Form may follow function, but Porsche's Panamera is arguably one case where form and beauty have had a serious disconnect. However, that does not mean the looks and even the dynamics of this seriously good to drive four-door Porsche can't be improved with a little tweaking.

Although the aftermarket has only produced five Panameras so far, these takes range from mild to wild. The wildest is most definitely the FAB Design car that debuted at the Dubai Motor Show, where it looked totally at home. The Oakley Design and SpeedArt cars make up the opposing camp with relatively subtle conversions, while the TechArt offering strikes the middle ground.

"As a company with roots in motorsport, we only make mechanical changes to our cars that improve performance," said Oakley Design's founder, Jon Oakley. "The aerodynamic parts like the front spoiler lip, more deeply sculpted side sills, rear wing cover with Gurney flaps, and the rear diffuser with its deeper boundary layer fences and longer exhaust pipe lips were all wind tunnel tested."

The GT2 style carbon-fiber "moustache" between the top of the front bumper and the bonnet is also fully functional and helps to extract hot air from the big radiator. The only purely cosmetic add-ons are the carbon covers for the roof panel and door mirrors.

Oakley's seven-piece carbon engine bay kit adds a touch of flair to the otherwise drab acres of black plastic that dominate the underbonnet view. The kit includes larger air intake ram pipes to help the twin-turbo V8 breathe more deeply. Unlike some tuners who use carbon-look parts, all of Oakley's carbon-fiber components are formed in an autoclave.

The wheels and exhaust system also fit the Panamera S and 4S, as do the body components, apart from the front spoiler lip and rear wing cover. The front spoiler may look the same at a glance, but if you put a Panamera 4S and a Turbo side by side, you'll see a slight difference in the curvature of the factory bumper. Because of this, Oakley makes an equivalent spoiler lip for the normally aspirated cars, along with a new rear wing cover, since the non-Turbo cars have a single rather than double rear wing.

Changes inside the cabin are minimal, but make a big difference to eye appeal. The black carbon inlay kit and kick plate inlays contrast perfectly with the light gray leather and black carpet mats. The finishing touch is the limited edition plaque on the center console.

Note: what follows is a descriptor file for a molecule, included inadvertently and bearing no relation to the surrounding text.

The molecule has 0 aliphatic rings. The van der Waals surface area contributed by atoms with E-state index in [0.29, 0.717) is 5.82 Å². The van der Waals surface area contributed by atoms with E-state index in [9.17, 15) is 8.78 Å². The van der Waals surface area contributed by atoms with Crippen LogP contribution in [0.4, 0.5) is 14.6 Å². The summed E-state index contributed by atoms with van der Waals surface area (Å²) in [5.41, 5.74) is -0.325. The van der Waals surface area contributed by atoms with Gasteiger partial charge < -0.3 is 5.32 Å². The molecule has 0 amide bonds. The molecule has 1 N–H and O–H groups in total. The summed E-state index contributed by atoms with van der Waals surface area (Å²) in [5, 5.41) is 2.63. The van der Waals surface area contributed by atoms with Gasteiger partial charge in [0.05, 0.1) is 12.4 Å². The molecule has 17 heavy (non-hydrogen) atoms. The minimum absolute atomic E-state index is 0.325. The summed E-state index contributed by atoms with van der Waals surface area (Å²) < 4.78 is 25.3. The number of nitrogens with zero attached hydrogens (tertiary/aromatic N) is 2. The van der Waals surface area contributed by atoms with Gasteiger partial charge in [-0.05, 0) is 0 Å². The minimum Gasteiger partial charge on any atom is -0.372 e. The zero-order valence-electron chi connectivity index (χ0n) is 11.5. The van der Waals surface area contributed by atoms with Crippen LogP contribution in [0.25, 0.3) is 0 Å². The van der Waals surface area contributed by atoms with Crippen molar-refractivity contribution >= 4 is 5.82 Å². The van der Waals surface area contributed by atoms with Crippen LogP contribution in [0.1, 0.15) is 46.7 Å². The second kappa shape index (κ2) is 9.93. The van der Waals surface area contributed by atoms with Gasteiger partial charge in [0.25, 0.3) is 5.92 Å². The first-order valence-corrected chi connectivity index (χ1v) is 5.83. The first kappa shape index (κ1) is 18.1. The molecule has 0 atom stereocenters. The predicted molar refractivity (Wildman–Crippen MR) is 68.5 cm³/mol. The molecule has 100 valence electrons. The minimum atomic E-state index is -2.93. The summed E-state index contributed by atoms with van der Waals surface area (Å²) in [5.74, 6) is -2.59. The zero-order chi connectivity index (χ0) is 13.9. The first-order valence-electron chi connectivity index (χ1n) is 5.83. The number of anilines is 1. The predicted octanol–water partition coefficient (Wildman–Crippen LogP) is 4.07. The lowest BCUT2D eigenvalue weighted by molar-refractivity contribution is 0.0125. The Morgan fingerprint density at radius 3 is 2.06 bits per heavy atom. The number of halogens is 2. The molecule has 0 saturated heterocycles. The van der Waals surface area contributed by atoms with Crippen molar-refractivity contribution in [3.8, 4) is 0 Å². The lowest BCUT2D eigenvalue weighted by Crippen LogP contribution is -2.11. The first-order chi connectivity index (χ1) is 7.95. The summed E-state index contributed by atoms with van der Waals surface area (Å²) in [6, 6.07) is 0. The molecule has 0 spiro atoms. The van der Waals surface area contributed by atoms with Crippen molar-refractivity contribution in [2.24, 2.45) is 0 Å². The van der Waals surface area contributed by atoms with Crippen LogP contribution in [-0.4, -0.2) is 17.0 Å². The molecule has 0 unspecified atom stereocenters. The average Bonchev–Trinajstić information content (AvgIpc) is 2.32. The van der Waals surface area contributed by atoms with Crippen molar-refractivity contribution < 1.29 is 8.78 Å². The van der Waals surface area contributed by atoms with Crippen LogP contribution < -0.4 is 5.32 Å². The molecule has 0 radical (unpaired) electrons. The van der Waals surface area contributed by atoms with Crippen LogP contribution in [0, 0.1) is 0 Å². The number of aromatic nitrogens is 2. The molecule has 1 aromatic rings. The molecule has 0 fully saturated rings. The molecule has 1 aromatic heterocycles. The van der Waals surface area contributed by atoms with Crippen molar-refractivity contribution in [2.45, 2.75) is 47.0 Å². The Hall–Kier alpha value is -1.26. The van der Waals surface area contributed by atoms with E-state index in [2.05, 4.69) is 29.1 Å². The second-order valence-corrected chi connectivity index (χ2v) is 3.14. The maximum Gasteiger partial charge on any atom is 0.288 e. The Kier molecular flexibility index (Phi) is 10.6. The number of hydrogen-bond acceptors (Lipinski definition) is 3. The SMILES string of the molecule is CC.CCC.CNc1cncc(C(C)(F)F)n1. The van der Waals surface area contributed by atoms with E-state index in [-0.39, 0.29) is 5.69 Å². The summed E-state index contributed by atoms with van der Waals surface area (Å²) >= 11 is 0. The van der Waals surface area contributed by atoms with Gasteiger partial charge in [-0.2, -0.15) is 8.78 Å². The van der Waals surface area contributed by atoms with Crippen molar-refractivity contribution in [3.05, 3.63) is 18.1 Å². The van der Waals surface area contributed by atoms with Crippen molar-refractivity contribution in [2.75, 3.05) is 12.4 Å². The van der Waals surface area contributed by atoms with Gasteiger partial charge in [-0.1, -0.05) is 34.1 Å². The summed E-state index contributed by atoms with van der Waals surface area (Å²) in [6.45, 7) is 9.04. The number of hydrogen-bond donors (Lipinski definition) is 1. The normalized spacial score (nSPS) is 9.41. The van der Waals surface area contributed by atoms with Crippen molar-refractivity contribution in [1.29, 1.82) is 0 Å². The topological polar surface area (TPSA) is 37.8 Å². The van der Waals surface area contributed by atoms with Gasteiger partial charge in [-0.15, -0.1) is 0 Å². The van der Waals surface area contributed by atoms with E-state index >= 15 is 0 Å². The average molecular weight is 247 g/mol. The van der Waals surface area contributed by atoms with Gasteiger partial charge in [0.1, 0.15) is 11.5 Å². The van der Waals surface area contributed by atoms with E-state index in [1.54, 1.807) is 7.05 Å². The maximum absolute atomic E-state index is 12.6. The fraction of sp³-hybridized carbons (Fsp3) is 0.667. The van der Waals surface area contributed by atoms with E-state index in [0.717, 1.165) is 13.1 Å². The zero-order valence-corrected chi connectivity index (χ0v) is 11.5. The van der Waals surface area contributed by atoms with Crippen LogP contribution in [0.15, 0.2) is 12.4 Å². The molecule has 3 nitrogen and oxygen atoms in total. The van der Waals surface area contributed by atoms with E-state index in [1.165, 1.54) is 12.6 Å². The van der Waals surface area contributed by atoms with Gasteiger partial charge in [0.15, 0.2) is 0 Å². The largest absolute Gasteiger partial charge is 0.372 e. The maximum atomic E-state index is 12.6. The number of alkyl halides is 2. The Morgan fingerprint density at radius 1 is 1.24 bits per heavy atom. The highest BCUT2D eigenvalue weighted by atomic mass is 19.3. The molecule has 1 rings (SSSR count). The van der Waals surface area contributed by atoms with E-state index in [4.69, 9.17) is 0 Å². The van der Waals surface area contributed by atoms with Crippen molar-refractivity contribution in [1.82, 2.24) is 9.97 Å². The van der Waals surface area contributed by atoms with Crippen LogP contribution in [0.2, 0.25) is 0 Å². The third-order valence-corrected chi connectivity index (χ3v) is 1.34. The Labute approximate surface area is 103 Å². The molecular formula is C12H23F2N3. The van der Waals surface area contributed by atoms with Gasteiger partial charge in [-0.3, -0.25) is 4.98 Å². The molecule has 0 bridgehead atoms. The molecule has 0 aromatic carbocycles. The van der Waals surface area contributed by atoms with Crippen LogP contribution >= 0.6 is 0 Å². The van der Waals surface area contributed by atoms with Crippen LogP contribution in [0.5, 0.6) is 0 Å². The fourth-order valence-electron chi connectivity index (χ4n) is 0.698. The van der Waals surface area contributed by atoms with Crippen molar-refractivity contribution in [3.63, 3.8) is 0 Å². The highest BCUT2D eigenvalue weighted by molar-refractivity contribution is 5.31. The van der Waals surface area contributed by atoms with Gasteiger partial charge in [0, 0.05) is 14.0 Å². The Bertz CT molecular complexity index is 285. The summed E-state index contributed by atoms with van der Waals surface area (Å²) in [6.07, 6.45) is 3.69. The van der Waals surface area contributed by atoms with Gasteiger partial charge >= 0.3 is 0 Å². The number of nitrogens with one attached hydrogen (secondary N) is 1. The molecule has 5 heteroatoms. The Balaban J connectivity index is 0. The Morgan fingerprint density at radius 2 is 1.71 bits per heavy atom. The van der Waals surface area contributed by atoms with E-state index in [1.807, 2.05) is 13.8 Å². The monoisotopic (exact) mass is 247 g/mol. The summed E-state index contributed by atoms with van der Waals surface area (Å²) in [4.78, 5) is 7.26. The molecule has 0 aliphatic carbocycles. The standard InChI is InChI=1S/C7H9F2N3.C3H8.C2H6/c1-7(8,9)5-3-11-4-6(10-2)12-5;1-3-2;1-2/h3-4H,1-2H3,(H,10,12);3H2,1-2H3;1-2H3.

Following hot on the heels of Oakley's very successful GT3 and GT2 programs, the Panamera is the third Porsche to be tuned here. "We had to be very careful not to unbalance its strengths in the process," Oakley says. "This is the main reason we decided to stick with 20-inch wheels and the same tire size as the largest factory option." And while Oakley may use the factory wheel and tire sizes, taking 15 pounds out of each wheel has had a positive effect on all-around suspension performance.

"Most people are surprised to learn that wheel and tire weight actually has a bearing on acceleration," Oakley says. "With lightweight wheels and factory PCCBs fitted, you can peel a couple of seconds off the zero to 125 mph time. That's like adding another 25 hp."

Oakley Design uses Dymag two-piece wheels with magnesium centers married to carbon-fiber rims. In spite of their size, these wheels weigh just 18 and 21 pounds front and rear, respectively, which makes them about 20 percent lighter than a forged wheel, and up to 50 percent lighter than a conventional cast alloy wheel. Total weight savings is 77 pounds. Additionally, offsets are 5.0mm greater to bring the wheels closer to the arches. This slightly wider track helps handling and gives the car a better stance.

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